Cotton is included in the list of commercial plants because it can be generated from undifferentiated tissues. Tissue can be taken from plant which can be cultured on an appropriate media. By using tissue culture technology, cotton plants have been screened for disease resistance and embryonic plants produced from the callus young plants produced by suspension cultures from callus. Shoot tips were also used to regenerate whole cotton plants [21]. Cotton has successfully been regenerated from the shoot apex. Problem related to regeneration of plant from callus has been sorted out by using shoot apex as explant [21, 22, 23]. Cotton was regenerated by the use of shoot apex which was less expensive and required less labor to regenerate cotton plant.

5. Genetically modified cotton

Lots of efforts have been made to genetically modify cotton for insect tolerance. Bt cotton is the success story in this regard. It is being grown in more than 20 countries for the last more than two decades. Extensive studies on Bt cotton have been done in different countries like India [24], Mexico [25], China [26], and Argentina [27]. Bt cotton verities have good impact on environment and human health. Bt cotton has been produced by the transfer of genes from the bacterium known as Bacillus thuringiensis which produce the insecticidal proteins. Bt cotton also resulted in the production of high level of useful insects [28].

Naturally, 15% oleic acids are present in the cotton seeds. So, transgenic cotton was developed to contain high levels of oleic acids. By the subcloning of mutant allele of the Fad2 gene from the phaseolin (seed specific promoter), the level of Fad2 gene in cotton was decreased. Gas chromatography was used to analyze the fatty acids profile of seed lipids from the transgenic cotton varieties. About 21–31% oleic acids were seen in the transgenic lines. Progeny of some transformants showed high levels of oleic acid (47%). So, genetically modified cotton can be developed to produce high level of oleic acid [29].

6. CRISPR/cas9 system in cotton

Genome editing can be used for the functional studies and crop improvements. CRISPR/cas9 system has a sgRNA, which directs the break of double-stranded DNA but all sgRNAs are not equally good. So, in cotton it is necessary to decrease the use of less-efficient sgRNA which can be used in the production of genetically transformed plants without the preferred CRISPR/cas9-induced mutations. The transient expression system was used to improve the functions of sgRNA in cotton. This method was used to check the target sites for the genes known as GhEF1, GhPDS, and GhCLA1 and to analyze the nature of mutation induced by CRISPR/cas9 system. Most frequent mutations observed were deletions. So, it was confirmed that CRISPR/cas9 can generate the mutations in the cotton genes, which are very important for the allotetraploid plant. It was also shown that targeting of gene can be achieved by the expression of many sgRNAs. CRISPR/cas9 was used to generate the deletions in the GhPDS locus. Genetically modified cotton having gene editing mutations in GhCLA1 gene was produced by the CRISPR/cas9 system. Intense albino phenotype was produced by the mutation in the GhCLA1 gene [30].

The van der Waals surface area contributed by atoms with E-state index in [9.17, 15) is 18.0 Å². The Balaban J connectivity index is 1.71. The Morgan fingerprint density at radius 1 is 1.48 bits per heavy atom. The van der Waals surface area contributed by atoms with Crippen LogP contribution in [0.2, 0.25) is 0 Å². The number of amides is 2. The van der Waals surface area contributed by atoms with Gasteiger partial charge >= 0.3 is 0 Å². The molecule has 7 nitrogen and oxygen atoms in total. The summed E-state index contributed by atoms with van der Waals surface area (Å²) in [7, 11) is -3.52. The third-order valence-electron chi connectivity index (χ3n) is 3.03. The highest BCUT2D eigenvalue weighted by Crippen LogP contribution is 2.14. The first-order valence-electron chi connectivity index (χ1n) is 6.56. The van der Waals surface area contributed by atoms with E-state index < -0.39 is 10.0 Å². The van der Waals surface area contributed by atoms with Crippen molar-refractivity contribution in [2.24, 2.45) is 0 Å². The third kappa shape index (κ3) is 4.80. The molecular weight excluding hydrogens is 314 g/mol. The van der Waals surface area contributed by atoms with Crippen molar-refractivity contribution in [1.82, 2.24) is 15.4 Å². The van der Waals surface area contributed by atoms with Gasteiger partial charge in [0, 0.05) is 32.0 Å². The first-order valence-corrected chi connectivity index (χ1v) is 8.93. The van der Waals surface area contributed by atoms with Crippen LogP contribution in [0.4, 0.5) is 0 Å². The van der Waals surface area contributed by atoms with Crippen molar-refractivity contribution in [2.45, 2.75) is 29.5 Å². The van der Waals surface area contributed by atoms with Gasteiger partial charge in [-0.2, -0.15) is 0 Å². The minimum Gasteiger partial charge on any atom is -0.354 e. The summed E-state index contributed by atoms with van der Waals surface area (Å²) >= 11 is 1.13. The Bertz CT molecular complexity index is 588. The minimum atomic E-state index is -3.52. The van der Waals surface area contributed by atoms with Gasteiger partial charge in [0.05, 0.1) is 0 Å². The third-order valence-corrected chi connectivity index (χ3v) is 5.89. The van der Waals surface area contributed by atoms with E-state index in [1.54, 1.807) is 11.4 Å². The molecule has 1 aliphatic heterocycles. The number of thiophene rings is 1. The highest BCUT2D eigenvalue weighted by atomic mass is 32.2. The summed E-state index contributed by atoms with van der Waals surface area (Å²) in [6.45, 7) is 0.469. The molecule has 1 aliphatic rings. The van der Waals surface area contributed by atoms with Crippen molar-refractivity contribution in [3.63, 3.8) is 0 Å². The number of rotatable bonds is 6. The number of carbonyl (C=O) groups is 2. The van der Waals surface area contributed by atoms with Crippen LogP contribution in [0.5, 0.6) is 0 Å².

Cotton is a significant crop for the production of fiber, oil and bio-fuel. Usually, Agrobacterium tumefaciens-mediated transformation into cotton takes 8–10 months to generate the T0 plants. Scientists used the transient expression system to validate the CRISPR/cas9 cassettes in cotton. Efficient CRISPR/Cas9 cassettes can be selected to get the better mutagenesis rate by the use of GhU6 promoter instead of Arabidopsis ATU6–29 promoter and GhU6 promoter. When CRISPR/cas9 expressed the sgRNA under the GhU6 promoter, CRISPR/cas9 mutagenesis rate was increased four to six times and expression level of sgRNA was increased from six to seven times, which was a great achievement in the targeted mutagenesis of cotton by the CRISPR/cas9 system [31]. CRISPR/cas9 system has been used to generate multiple sites in Gossypium hirsutum. Two genes GhCLA1 and DsRed2 were selected as targets. Plants containing edited DsRed2 gene reverted its character to wild type in T0 generation. Gene editing efficiency was 66–100% [32].

7. Cotton computational analysis

Genomic, genetic, and breeding data are available on the Cottongen (http://www.cottongen.org), which has information related to markers, gene maps, expressed sequence tags, whole genome sequence, and genetic map. Analysis tools like BLAST are also available on the Cottongen [33]. Drought-tolerant cDNA libraries have been made by suppressive subtractive hybridization (SSH) technique and many genes were characterized and expression level of the genes under drought stress was studied [34]. DREB gene was identified in cotton (Gossypium arboreum), which was cloned and sequenced. Further, it was characterized in silico to study its interactions with other genes. It was found to interact with MYB, NAC, ABRE, and AREB, which are involved in the drought stress tolerance pathways [35].

Acknowledgments

This work was supported by funds from Higher Education Commission of Pakistan.

Author contributions

PZ, RS, and HMA did the research work and wrote the first draft of manuscript. MR and MI designed and wrote the paper and BR and SAK assisted in writing the paper. All the authors read the manuscript and approved it for publication.

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Parwasha Zaib, Muhammad Iqbal, Roshina Shahzadi, Hafiz Muhammad Ahmad, Bilal Rasool, Shahbaz Ali Khan and Mahmood-ur-Rahman Ansari (March 25th 2020). Introductory Chapter: Recent Trends in “Cotton Research”, Advances in Cotton Research, Mahmood-ur-Rahman Ansari, IntechOpen, DOI: 10.5772/intechopen.88776. Available from: